Signal to Noise is one of the areas where tubes are hard pressed to match solid state equipment because of the inherent residual noise level of tubes. In doing a little research for this ad, I reviewed four of Stereophile’s Class A rated tube phono preamplifiers ranging in price from $5000 and up. Here’s what I found: Not one of them reported their S/N figures in a way that included the voltage out or in a way that would permit informed comparison with other phono preamplifiers. Despite that limitation, not one of them reported an S/N figure higher than -85 dB. The most expensive unit reported their S/N to be -83dB. The lowest reported S/N was -80 dB. I also researched a highly regarded Class B unit costing under $1500. Again, the dB figure of -80 was reported without elaboration.
The S/N for the TPS 8.1 and 8.13 in all versions is very high. Compared to a DAC, these specs are nothing to write home about, but for a tube phono preamplifier they are remarkable and audible, delivering a low noise floor rarely found in tube phono preamplifiers. This high S/N figure translates into an extremely quiet, highly resolved and richly textured sound.
Like all of Joseph Chow’s designs, the sound is spacious because the soundstage is wide and deep. This is to be expected given that the figures for channel separation, rarely reported in tube phono preamps, are extremely good. As a result, this phono preamplifier captures some of the superior spaciousness we thought reserved only for digital sources.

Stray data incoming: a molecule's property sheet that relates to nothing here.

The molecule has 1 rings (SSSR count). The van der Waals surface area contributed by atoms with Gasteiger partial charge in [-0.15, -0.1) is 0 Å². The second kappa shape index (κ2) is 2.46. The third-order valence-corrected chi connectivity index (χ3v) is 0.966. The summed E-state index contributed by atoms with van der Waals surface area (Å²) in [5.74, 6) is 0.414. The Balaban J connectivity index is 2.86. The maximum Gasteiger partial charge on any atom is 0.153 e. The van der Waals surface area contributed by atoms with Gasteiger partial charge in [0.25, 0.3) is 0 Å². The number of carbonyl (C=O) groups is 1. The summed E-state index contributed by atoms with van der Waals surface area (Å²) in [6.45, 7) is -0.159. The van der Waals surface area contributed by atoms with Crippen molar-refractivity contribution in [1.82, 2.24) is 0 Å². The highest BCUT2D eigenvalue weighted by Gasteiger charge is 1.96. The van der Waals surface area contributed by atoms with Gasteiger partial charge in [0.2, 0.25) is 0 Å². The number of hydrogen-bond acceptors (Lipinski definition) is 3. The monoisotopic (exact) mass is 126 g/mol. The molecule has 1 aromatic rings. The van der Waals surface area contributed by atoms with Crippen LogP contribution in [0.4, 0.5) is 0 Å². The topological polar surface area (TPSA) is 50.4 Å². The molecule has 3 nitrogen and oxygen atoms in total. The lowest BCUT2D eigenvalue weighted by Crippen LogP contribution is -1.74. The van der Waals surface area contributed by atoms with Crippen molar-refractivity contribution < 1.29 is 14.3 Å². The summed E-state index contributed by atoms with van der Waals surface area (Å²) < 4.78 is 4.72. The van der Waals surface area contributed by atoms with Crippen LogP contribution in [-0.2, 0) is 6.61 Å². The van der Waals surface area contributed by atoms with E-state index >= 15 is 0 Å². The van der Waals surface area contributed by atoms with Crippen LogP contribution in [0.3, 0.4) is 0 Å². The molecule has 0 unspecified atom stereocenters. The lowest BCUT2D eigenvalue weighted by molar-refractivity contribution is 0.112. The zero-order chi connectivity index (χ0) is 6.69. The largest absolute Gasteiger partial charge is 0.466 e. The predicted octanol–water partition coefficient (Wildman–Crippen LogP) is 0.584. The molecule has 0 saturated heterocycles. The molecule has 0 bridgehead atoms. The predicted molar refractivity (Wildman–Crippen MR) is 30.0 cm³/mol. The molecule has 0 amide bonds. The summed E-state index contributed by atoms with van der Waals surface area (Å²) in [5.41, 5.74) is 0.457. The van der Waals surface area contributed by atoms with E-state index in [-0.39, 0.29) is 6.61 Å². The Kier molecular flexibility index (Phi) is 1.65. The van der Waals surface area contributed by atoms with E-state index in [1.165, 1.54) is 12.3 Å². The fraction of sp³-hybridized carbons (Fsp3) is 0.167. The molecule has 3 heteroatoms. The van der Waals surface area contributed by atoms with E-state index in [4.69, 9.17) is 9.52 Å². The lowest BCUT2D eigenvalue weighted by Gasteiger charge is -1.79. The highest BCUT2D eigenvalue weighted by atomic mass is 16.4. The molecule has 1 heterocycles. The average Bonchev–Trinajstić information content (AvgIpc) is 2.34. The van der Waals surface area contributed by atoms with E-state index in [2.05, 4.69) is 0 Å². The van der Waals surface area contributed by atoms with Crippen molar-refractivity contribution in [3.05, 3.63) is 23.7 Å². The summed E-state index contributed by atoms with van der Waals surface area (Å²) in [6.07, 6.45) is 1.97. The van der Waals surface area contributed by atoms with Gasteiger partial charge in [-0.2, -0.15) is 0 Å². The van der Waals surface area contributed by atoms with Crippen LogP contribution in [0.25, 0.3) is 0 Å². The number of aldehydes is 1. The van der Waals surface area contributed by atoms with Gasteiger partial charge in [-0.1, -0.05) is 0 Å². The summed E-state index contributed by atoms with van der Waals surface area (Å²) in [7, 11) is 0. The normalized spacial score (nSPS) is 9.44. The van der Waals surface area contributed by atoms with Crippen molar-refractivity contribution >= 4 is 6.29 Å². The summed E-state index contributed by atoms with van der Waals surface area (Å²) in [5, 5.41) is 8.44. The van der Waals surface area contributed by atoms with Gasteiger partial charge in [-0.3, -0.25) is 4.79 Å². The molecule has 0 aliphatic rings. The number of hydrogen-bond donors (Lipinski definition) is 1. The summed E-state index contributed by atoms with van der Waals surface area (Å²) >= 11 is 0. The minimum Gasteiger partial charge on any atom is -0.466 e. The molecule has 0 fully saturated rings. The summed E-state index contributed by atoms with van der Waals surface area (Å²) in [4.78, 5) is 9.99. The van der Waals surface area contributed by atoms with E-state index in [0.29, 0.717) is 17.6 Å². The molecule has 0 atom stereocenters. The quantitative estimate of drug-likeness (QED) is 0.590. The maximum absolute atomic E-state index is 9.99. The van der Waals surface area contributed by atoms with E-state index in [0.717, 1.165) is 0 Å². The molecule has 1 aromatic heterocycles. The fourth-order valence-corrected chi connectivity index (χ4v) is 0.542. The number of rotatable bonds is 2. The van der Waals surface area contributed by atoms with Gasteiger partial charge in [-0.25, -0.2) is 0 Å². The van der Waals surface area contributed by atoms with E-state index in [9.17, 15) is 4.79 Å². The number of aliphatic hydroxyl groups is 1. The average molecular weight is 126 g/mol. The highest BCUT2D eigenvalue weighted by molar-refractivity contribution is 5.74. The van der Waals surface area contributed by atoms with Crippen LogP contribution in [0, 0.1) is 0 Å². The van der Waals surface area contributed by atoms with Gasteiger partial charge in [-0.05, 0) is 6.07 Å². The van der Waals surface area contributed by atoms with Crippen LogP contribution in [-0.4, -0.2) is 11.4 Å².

In listening to a Joseph Chow design, one is always struck by the lack of compression and the ability of the component to capture the extraordinary dynamic contrasts of live music. Much of this is due to Joseph Chow’s refusal to use feedback. Like his TP 2.3 tube preamplifier and his TD 3.1 tube DAC, this is a zero feedback design. As a result the dynamic range figures approach those found in the TP 2.3, praised so often for its extraordinary dynamic range.
Finally, and this is something someone will notice within a couple of minutes of listening to one of these phono stages, they are all very articulate, with clean, clear but soft musical edges and with a transparency of reproduction rare in any component, let alone a tube phono preamplifier. Again, this is due to Joseph Chow’s ability to coax stellar performance worthy of a solid state design out of tubes and to translate this into low distortion for a tube design.
If you are one of those people like me, with a large collection of LP’s but who finds himself listening to them less because his solid state phono stage sounds compressed and lacking in all those wonderful intangibles that define digital sources, then you really should audition one of these phono stages. It won’t give you everything a digital source will, but it will give you enough of them not to be disappointed by the contrast. And it will preserve all those wonderful analog virtues—soft musical edges, a tendency to caress the notes instead of clip them, and an intangible musical flow that just makes even a dramatic work easier listening than the same piece played over a digital source.